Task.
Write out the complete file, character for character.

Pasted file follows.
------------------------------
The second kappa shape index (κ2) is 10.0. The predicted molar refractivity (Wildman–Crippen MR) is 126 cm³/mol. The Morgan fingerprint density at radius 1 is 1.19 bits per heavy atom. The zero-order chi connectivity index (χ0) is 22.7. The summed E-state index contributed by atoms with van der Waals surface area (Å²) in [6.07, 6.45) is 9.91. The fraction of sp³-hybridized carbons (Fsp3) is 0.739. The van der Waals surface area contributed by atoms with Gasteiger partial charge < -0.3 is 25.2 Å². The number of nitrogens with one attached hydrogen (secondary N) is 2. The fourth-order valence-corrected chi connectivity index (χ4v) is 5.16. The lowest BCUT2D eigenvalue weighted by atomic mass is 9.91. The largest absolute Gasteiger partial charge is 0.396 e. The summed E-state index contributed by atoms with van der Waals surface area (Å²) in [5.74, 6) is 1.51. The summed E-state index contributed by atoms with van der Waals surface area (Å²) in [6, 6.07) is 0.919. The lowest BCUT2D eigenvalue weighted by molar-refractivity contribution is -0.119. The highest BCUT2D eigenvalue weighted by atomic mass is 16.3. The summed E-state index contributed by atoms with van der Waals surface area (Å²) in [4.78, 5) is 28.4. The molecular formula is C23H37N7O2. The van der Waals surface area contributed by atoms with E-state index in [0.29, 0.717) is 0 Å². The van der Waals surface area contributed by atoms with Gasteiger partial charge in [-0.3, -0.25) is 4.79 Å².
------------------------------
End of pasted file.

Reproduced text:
The second kappa shape index (κ2) is 10.0. The predicted molar refractivity (Wildman–Crippen MR) is 126 cm³/mol. The Morgan fingerprint density at radius 1 is 1.19 bits per heavy atom. The zero-order chi connectivity index (χ0) is 22.7. The summed E-state index contributed by atoms with van der Waals surface area (Å²) in [6.07, 6.45) is 9.91. The fraction of sp³-hybridized carbons (Fsp3) is 0.739. The van der Waals surface area contributed by atoms with Gasteiger partial charge < -0.3 is 25.2 Å². The number of nitrogens with one attached hydrogen (secondary N) is 2. The fourth-order valence-corrected chi connectivity index (χ4v) is 5.16. The lowest BCUT2D eigenvalue weighted by atomic mass is 9.91. The largest absolute Gasteiger partial charge is 0.396 e. The summed E-state index contributed by atoms with van der Waals surface area (Å²) in [5.74, 6) is 1.51. The summed E-state index contributed by atoms with van der Waals surface area (Å²) in [6, 6.07) is 0.919. The lowest BCUT2D eigenvalue weighted by molar-refractivity contribution is -0.119. The highest BCUT2D eigenvalue weighted by atomic mass is 16.3. The summed E-state index contributed by atoms with van der Waals surface area (Å²) in [4.78, 5) is 28.4. The molecular formula is C23H37N7O2. The van der Waals surface area contributed by atoms with E-state index in [0.29, 0.717) is 0 Å². The van der Waals surface area contributed by atoms with Gasteiger partial charge in [-0.3, -0.25) is 4.79 Å².